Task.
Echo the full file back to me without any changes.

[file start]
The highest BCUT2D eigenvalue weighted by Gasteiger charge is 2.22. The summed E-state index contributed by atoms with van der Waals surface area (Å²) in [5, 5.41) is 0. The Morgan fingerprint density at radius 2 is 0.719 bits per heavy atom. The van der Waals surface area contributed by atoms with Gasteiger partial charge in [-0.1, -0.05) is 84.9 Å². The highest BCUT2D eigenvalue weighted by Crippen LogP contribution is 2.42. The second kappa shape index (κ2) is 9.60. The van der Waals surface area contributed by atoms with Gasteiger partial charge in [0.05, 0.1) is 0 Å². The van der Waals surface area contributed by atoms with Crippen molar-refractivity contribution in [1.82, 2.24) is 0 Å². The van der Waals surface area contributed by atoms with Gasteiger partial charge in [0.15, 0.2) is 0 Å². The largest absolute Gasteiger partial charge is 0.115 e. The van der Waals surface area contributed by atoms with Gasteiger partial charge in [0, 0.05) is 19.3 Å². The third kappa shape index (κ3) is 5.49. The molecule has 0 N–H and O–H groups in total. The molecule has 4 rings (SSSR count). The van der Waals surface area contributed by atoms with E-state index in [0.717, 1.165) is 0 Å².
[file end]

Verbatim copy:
The highest BCUT2D eigenvalue weighted by Gasteiger charge is 2.22. The summed E-state index contributed by atoms with van der Waals surface area (Å²) in [5, 5.41) is 0. The Morgan fingerprint density at radius 2 is 0.719 bits per heavy atom. The van der Waals surface area contributed by atoms with Gasteiger partial charge in [-0.1, -0.05) is 84.9 Å². The highest BCUT2D eigenvalue weighted by Crippen LogP contribution is 2.42. The second kappa shape index (κ2) is 9.60. The van der Waals surface area contributed by atoms with Gasteiger partial charge in [0.05, 0.1) is 0 Å². The van der Waals surface area contributed by atoms with Crippen molar-refractivity contribution in [1.82, 2.24) is 0 Å². The van der Waals surface area contributed by atoms with Gasteiger partial charge in [0.15, 0.2) is 0 Å². The largest absolute Gasteiger partial charge is 0.115 e. The van der Waals surface area contributed by atoms with Gasteiger partial charge in [0, 0.05) is 19.3 Å². The third kappa shape index (κ3) is 5.49. The molecule has 0 N–H and O–H groups in total. The molecule has 4 rings (SSSR count). The van der Waals surface area contributed by atoms with E-state index in [0.717, 1.165) is 0 Å².